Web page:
Furthermore, box girders may prove more expensive than I-beam girders and slab construction in terms of simple capital cost of the superstructure for straight bridges, the advantages of the box girder form, such as better appearance and reduced maintenance, may well merit the evaluation of a box girder as an alternative for any bridge in the span range of 45 m to 100 m. For bridges with a significant plan curvature, box girders should always be considered.

Section Depth

The construction depth of a parallel-flanged composite box girder is typically between 1/20 and 1/25 of the major span. Shallower sections can be used, with possible benefit to appearance, at the expense of greater weight. Variable depth sections are relatively straightforward with rectangular sections and can give an attractive slender appearance, particularly over a river.

Variable cross-section composite box girder bridge
Variable cross-section composite box girder bridge

Curved soffits require internal transverse flange stiffeners to resist the radial component of force, though this is not onerous with large radii. Curvature is usually applied only to the major span and to the spans on either side of it.

With trapezoidal sections, a variation in depth will result in either a change in the width of one of the flanges along the bridge, or the web inclination will change. The appearance of the latter is likely to be somewhat disquieting, unless unnoticeably minor, and the former is to be preferred. Indeed, when well executed the former arrangement can produce a particularly good appearance.

Initial selection of flange and web sizes

The flange and web sizes depend on the configuration of the cross-section and the bending/torsional moments to be carried. A first estimate of sizes can be based on simple approximations and quickly refined to a better initial selection suitable for use in the detailed design.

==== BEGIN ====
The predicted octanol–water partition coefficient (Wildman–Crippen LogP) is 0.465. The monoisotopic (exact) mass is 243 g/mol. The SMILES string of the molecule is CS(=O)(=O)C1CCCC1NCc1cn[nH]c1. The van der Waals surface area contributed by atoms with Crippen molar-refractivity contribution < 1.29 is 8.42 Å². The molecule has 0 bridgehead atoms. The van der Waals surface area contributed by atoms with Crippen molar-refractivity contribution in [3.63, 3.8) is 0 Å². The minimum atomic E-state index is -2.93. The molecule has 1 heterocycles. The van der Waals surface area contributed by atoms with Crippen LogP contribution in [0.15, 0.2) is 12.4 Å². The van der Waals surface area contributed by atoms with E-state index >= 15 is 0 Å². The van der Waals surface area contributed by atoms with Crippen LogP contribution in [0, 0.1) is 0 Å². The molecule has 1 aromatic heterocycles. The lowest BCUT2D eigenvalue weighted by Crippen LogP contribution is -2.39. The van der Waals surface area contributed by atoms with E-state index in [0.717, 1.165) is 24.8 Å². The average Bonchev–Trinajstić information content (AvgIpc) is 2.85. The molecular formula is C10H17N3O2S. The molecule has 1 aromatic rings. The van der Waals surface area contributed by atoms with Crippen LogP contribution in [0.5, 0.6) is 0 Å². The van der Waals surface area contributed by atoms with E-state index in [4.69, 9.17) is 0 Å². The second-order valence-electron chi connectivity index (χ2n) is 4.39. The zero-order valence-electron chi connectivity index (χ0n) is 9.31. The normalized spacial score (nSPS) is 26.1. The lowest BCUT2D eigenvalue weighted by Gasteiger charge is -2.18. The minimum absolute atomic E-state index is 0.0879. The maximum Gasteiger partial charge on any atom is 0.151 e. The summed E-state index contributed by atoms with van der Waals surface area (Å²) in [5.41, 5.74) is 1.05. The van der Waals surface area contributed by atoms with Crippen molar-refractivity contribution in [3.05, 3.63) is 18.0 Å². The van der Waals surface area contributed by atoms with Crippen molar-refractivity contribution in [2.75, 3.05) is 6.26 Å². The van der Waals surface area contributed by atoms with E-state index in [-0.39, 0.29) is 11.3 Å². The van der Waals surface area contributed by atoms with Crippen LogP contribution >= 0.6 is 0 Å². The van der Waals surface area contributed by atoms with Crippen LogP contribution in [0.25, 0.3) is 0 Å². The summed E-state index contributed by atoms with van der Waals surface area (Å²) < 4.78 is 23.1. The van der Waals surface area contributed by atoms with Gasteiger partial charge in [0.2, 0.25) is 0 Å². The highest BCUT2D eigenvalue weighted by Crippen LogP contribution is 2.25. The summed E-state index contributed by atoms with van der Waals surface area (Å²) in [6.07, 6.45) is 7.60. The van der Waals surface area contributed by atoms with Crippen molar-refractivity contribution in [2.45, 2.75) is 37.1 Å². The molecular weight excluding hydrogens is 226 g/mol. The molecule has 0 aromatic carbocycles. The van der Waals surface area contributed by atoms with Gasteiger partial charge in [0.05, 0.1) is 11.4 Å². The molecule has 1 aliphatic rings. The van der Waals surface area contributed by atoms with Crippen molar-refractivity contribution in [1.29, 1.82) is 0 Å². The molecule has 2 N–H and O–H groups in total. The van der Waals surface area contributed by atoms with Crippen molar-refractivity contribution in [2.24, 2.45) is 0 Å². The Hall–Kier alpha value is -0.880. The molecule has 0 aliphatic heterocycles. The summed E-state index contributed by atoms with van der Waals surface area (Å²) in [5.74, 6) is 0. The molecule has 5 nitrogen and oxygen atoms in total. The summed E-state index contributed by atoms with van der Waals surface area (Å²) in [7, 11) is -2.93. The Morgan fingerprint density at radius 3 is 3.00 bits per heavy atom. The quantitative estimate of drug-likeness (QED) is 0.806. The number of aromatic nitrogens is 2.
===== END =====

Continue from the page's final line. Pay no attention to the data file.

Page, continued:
The first rough estimate is used to determine properties for a simple grillage model, which is used to give a better indication of the distribution of bending moments so that a better initial design can be made. Several iteration cycles are likely to be needed at this stage.

The girders will be made up of several sections, in lengths suitable for transportation. This gives scope for variation of make-up between the different sections. At the initial design stage, splice positions should be considered and advantage taken to change plate thicknesses where appropriate. The main girders should normally be structural steel to grade S355 of BS EN 10025 since it is more cost-effective than lower grades.

Typical Construction Considerations of Composite Box Girder Bridges

The preliminary design of composite box girders should take into account their construction, performance, and maintenance. A composite box girder is not just a pair of plate girders with a common bottom flange. If proper account is not taken during the initial stage, the design will be less efficient and is likely to give rise to problems later which will be difficult to overcome.